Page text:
Beginner’s Guide to Painting


Painting is a form of art that involves the application of a pigment to a surface using brushes or other tools to produce visually appealing and creative pieces. It can be applied to a wide range of surfaces, from canvas to wood and even walls. There are many different styles of painting, from photorealistic depictions of the world to abstract imaginings of concepts and emotions. Painting is a great way to express yourself and your ideas through visual means, but it requires some practice to get the hang of it.

There are a lot of things to consider when starting to paint, from the medium you use to how you apply the paint to the composition and edges. The most important decision you will make, though, is what to paint. It’s important to pick a subject that inspires you and challenges you. This will help you develop a “big why” for your paintings, and give you a focus that will keep you from getting bogged down in the details of painting.

Once you’ve settled on a subject, it’s time to stock up on supplies. You will need:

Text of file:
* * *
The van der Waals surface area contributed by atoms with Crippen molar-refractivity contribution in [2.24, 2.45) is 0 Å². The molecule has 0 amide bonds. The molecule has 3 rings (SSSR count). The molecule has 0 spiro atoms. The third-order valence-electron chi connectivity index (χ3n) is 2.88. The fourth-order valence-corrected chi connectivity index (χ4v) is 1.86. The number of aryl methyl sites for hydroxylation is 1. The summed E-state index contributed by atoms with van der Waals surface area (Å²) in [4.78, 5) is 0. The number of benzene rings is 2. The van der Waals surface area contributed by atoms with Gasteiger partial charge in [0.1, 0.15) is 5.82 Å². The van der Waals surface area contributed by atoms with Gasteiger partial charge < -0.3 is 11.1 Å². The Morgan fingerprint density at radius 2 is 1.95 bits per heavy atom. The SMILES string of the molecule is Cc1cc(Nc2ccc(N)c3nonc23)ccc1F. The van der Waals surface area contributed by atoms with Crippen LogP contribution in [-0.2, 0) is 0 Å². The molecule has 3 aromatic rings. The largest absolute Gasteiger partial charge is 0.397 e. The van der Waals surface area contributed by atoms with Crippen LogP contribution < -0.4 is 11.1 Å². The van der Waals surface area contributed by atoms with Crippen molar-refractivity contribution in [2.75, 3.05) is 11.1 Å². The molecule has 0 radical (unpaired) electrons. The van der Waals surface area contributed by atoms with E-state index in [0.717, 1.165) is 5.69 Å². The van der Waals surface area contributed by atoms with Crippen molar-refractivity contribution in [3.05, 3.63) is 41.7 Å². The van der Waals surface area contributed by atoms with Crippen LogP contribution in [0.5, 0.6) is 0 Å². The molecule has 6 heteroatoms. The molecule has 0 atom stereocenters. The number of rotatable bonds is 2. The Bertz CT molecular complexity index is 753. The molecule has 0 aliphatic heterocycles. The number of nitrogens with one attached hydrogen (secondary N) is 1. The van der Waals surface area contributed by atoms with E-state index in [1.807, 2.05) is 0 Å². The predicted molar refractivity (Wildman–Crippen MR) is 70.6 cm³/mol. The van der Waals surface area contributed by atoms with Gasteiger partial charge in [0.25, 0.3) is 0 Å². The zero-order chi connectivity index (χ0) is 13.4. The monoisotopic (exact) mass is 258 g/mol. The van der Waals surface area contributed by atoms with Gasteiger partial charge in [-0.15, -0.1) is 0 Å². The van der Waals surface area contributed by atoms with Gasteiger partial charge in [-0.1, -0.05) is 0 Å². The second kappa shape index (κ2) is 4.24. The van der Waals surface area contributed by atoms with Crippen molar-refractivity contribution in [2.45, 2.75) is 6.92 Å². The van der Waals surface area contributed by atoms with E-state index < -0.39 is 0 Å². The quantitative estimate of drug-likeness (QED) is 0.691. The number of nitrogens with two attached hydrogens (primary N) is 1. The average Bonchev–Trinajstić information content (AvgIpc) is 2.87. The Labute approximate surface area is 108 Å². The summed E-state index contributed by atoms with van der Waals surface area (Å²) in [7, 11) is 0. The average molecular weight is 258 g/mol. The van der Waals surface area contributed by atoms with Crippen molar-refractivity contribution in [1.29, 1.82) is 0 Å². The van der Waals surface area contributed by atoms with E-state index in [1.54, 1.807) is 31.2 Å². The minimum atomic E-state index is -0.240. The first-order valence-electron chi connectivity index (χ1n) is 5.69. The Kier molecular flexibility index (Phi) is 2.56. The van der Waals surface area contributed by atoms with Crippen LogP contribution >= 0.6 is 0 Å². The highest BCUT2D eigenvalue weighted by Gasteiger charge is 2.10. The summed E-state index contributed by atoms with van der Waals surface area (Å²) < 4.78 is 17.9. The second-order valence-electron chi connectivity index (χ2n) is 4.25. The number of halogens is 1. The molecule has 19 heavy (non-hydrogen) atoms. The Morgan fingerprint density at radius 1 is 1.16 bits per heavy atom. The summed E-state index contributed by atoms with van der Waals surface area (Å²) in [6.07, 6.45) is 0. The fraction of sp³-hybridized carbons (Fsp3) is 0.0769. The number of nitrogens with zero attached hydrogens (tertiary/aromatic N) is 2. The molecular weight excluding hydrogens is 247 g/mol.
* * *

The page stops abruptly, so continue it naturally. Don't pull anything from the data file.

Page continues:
A palette* – this could be anything from a plexiglass or plastic one to a simple piece of wood or cardboard. It should be big enough to hold your brush and paints, but small enough that you can easily move it around. A selection of brushes* – it’s best to start with just four or five options, in a variety of shapes and sizes. This will let you experiment and discover the marks each type of brush can make.

Paints* – it’s usually best to stick with acrylics for beginners, as they are easy to work with and dry quickly. However, oils and watercolours are also popular among new painters.

Lastly, you’ll need some paper towels* – to wipe your brushes between strokes. It’s also a good idea to purchase a few different colors of paint, as this will help you find what works for you and how to mix them.

While you’re working on your first few paintings, take note of the things that you like and don’t like about them. This will allow you to identify your biases and focus on improving the parts of your painting that don’t work.

For example, maybe you’re finding it difficult to create a smooth transition between two shapes. You may be able to fix this by adding more practice to your technique or by focusing on mixing your colours more carefully. It’s also worth remembering that a painting is more than just its colours; it’s about how those colours are arranged to communicate the idea behind it. The Mona Lisa, Edvard Munch’s The Scream, and Vincent Van Gogh’s Starry Night are all paintings that transcend simple mimetic function and become emotionally powerful works of art. This is what makes them so recognizable and memorable.